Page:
[Fieler91] Fieler, Paul E.,, Loverro, Nick, Jr., "Defects Tail Off with Six-Sigma Manufacturing", IEEE Circuits & Devices Magazine, Vol. 7, no. 5, p. 18-20, 48
A brief overview of six sigma manufacturing. It give the mathematical definition of what it means and outlines some of the quality techniques used to achieve it. A more detailed reference should be sought if you want to begin a true six sigma manufacturing program.
[redford94] Redford, Alan, Chal, Jan, Design For Assembly, p. (c) 1994 McGraw-Hill International
A reference that covers a variety of design for assembly techniques. Mostly it is concerned with manufacturing and machining mechanical devices and building assembly lines, but it does have some applicability to embedded systems.
[matsumoto89] Matsumoto, Yoshihiro, Ohno, Yutaka, Japanese Perspectives in Software Engineering, p. 303 - p. 320 (c) 1989 Addison-Wesley Publishing Company
An overview of Japanese software engineering techniques. I have referenced the chapter that coves the software factory. It is a little lacking in hard details, but it gives a decent overview of the method.
[Cobb90] Cobb, R.H., and H.D. Mills, "Engineering software under Statistical Quality Control," IEEE Software, November, 1990, pp. 44-53
A detailed description of how to apply statistical quality control to software. This is one of the most important aspects of the Cleanroom method.
[Deck97] Deck, M.D., "Cleanroom Software Engineering Myths and Realities," Quality Week 1997, San Francisco, CA, May, 1997
A paper from a Cleanroom consultant that describes his experience with it over the last 15 years. It has some interesting points about what parts of the methodology are useful and what parts are ineffective.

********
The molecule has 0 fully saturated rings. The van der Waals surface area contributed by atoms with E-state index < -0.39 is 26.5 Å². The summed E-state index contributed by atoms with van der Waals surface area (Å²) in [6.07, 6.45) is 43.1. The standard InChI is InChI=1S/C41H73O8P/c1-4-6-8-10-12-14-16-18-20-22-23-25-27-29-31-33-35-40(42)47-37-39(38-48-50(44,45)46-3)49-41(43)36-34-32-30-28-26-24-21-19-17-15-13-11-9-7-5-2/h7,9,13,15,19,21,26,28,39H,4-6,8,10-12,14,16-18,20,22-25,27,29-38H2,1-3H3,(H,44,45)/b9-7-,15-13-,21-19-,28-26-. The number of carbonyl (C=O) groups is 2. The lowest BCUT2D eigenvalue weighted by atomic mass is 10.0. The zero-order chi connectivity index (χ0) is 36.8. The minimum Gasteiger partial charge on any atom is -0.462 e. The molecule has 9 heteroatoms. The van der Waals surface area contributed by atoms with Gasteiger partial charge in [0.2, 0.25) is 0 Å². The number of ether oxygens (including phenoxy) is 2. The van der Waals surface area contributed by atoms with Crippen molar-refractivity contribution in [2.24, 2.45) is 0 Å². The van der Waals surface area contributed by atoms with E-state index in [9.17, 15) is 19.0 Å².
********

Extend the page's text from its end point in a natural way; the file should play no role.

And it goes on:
[Deck97_2] Deck, M.D, and J. A. Whittaker, "Lessons Learned from Fifteen Years of Cleanroom Testing," Software Testing, Analysis, and Review (STAR) '97, San Jose, CA, May 5-9, 1997
A look at Cleanroom software engineering test strategies.
[Deck94] Deck, M.D., "Cleanroom Software Engineering: Quality
Improvement and Cost Reduction," Proc. Pacific Northwest Software Quality
Conference, October, 1994, pp. 243-258.
[mills87] H.D. Mills, M. Dyer, and R.C. Linger, "Cleanroom Software Engineering," IEEE Software, Sept. 1987, pp. 19-24.
The original reference for the clean room method by its creators. It is important to read, but remember that some parts of the method are more effective then others.
[Hausler94] Hausler, P.A., R.C. Linger, and C.J. Trammell, "Adopting a Cleanroom software engineering approach," IBM Systems Journal, VOL 33, No. 1, 1994, pp. 89-109
One of the IBM papers about how an organization can incorporate the cleanroom method. It discusses how much of the method to use depending on a design groups experience with it.
A web reference about designing for assembly with circuit boards.
http://www2.ford.com/display.asp?story=355 In 1914 Ford produced 308,162 cars, which was more than all 299 other auto manufacturers combined.
Here is a web page with some general references